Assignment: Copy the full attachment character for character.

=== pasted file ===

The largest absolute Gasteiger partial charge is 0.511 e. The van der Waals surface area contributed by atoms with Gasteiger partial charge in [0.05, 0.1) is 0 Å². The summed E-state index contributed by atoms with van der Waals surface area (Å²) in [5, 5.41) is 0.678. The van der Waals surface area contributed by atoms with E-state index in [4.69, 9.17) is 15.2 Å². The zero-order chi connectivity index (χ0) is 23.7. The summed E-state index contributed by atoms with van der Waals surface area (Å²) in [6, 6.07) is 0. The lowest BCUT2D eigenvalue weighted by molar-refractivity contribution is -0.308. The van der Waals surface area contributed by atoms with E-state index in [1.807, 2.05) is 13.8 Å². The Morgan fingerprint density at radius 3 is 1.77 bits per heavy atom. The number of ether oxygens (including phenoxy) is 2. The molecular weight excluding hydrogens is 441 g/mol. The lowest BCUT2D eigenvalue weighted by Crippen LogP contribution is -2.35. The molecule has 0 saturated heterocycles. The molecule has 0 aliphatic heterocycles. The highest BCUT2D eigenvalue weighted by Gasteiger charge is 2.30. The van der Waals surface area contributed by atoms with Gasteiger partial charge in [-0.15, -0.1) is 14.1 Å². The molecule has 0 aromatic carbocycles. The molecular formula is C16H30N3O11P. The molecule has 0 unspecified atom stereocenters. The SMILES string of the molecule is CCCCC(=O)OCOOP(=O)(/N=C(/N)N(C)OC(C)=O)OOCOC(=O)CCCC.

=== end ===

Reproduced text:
The largest absolute Gasteiger partial charge is 0.511 e. The van der Waals surface area contributed by atoms with Gasteiger partial charge in [0.05, 0.1) is 0 Å². The summed E-state index contributed by atoms with van der Waals surface area (Å²) in [5, 5.41) is 0.678. The van der Waals surface area contributed by atoms with E-state index in [4.69, 9.17) is 15.2 Å². The zero-order chi connectivity index (χ0) is 23.7. The summed E-state index contributed by atoms with van der Waals surface area (Å²) in [6, 6.07) is 0. The lowest BCUT2D eigenvalue weighted by molar-refractivity contribution is -0.308. The van der Waals surface area contributed by atoms with E-state index in [1.807, 2.05) is 13.8 Å². The Morgan fingerprint density at radius 3 is 1.77 bits per heavy atom. The number of ether oxygens (including phenoxy) is 2. The molecular weight excluding hydrogens is 441 g/mol. The lowest BCUT2D eigenvalue weighted by Crippen LogP contribution is -2.35. The molecule has 0 saturated heterocycles. The molecule has 0 aliphatic heterocycles. The highest BCUT2D eigenvalue weighted by Gasteiger charge is 2.30. The van der Waals surface area contributed by atoms with Gasteiger partial charge in [-0.15, -0.1) is 14.1 Å². The molecule has 0 aromatic carbocycles. The molecular formula is C16H30N3O11P. The molecule has 0 unspecified atom stereocenters. The SMILES string of the molecule is CCCCC(=O)OCOOP(=O)(/N=C(/N)N(C)OC(C)=O)OOCOC(=O)CCCC.